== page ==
#20BooksOfSummer is an annual event hosted by Cathy Brown of 746 Books and runs from 1st June until 1st September With the aim to clearing a target of 5, 10 or 20 books from your TBR but with very relaxed and fun rules.
Here is my joining post & List!
The Obsidian Mirror by Catherine Fisher
Jake Wilde is angry and petulant and when he draws blood he is finally expelled from the Swiss Alps Boarding School he was sent to by his godfather the mysterious polymath explorer Oberon Venn whom Jake suspects is responsible for his father’s disappearance. Tasked with taking him home, army officer turned Humanities teacher George Wharton is wary but wearily glad for a break.
At the same time a young woman is fleeing a dark stalking enemy to the gates of Wintercombe, Venn’s estate, but she is more than just a runaway, she has a quest that may save worlds.
Their journey to darkest Dartmoor will uncover a perilous world of dark Fae, changelings, age-old betrayal and a futuristic nemesis as the truth of the Chronoptika comes to light.
Wow. Wow. Wow. Catherine Fisher is known for her darker folklore & pre-medieval history driven tales, she has written extensively for children and teens before, though it is through her most recent Middle Grade Clockwork trilogy with Firefly that I have come to adore her folklore driven fabulist writing and I’m eagerly awaiting her upcoming collection of magic mythic tales The Red Gloves: and Other Stories.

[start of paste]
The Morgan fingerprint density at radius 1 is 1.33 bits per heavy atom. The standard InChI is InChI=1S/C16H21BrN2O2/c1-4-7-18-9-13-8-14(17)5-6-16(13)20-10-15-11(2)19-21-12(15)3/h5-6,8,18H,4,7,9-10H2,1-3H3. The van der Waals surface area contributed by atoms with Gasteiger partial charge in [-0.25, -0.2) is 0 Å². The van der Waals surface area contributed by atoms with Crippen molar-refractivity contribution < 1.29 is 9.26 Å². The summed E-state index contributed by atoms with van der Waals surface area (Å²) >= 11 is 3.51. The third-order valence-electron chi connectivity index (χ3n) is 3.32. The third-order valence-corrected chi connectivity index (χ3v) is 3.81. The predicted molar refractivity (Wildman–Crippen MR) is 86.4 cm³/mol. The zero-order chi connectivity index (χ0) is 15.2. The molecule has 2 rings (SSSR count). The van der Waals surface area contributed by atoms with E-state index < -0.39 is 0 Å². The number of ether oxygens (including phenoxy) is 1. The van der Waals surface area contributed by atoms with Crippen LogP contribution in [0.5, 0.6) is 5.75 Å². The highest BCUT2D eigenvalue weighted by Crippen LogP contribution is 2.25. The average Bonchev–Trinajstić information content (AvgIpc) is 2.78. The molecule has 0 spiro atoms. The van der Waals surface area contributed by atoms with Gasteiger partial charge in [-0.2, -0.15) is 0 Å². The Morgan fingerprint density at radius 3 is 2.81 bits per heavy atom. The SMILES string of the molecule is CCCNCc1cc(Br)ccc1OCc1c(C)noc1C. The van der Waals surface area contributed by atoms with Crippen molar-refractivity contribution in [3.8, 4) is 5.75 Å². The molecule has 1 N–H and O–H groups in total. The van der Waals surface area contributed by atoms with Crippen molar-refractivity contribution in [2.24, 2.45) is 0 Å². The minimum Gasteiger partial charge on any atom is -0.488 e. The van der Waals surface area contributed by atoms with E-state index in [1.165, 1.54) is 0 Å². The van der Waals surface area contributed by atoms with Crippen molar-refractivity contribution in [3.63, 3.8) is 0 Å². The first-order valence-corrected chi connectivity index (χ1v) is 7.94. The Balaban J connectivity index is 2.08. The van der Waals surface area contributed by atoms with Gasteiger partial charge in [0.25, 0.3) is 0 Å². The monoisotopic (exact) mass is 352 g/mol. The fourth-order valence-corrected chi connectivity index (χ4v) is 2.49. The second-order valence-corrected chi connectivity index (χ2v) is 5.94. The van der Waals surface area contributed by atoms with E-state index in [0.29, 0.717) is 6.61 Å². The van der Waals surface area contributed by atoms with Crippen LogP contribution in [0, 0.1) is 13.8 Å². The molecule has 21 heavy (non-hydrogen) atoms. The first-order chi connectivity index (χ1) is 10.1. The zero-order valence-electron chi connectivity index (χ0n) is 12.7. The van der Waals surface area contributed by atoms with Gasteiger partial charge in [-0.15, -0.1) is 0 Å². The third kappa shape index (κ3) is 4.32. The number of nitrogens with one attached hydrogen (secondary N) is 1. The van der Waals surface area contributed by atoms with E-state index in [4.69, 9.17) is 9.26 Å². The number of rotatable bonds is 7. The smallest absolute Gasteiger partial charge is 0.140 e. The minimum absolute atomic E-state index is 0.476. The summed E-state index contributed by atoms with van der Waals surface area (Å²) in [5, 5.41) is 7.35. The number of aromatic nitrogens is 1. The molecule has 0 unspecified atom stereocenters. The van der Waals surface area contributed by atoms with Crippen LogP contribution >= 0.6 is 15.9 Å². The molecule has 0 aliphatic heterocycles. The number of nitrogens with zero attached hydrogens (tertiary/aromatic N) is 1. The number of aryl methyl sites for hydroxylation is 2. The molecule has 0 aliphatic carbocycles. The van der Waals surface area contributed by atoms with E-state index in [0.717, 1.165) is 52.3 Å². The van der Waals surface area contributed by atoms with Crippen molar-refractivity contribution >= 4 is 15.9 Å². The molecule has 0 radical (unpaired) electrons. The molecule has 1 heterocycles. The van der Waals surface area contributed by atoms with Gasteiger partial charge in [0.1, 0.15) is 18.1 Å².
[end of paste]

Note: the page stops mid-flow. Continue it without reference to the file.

I picked this book up on a recommendation from Catherine herself when speaking of a love for dark or ‘folklorish’ faery tales as opposed to twinkly Fairy tales. And I’m so glad that she did because my goodness, this is incredible.
If I could sum it up in the briefest of ways imagine Terminator style bad guys with dashes of Bladerunner set within a world between worlds with twisty dark Fae and that doesn’t even come close to how incredible this is.
Rusty bells and crosses, knives, even a broken pair of shears clattered against each other like some bizarre charm bracelet. He stared at them, noting the iron strip hammered down across the threshold.
What was Venn keeping out?
With its speculative-fabulist-folklore drenched tale it appeals across many genres and even though it’s nearly 10 years old the novel feels incredibly current and thus it marks a shift in children’s literature that allowed the thematic space for middle grade phenomenons to come like Brightstorm, Cogheart, Rumblestar and The Star-Spun Web. If you enjoyed those books then you will be swept into The Obsidian Mirror.
It’s dark and thrilling yes with mid-teen protagonists but certainly ‘safe’ enough for upper middle grade readers too in the way that Steven’s MMU appeals across the MG-Teen chasm.
Honestly, The Obsidian Mirror could be reprinted tomorrow and find a legion of new fans. I finished the book with my mouth wide open and immediately ordered the next book.
The Obsidian Mirror by Catherine Fisher is published by Hodder Children’s Books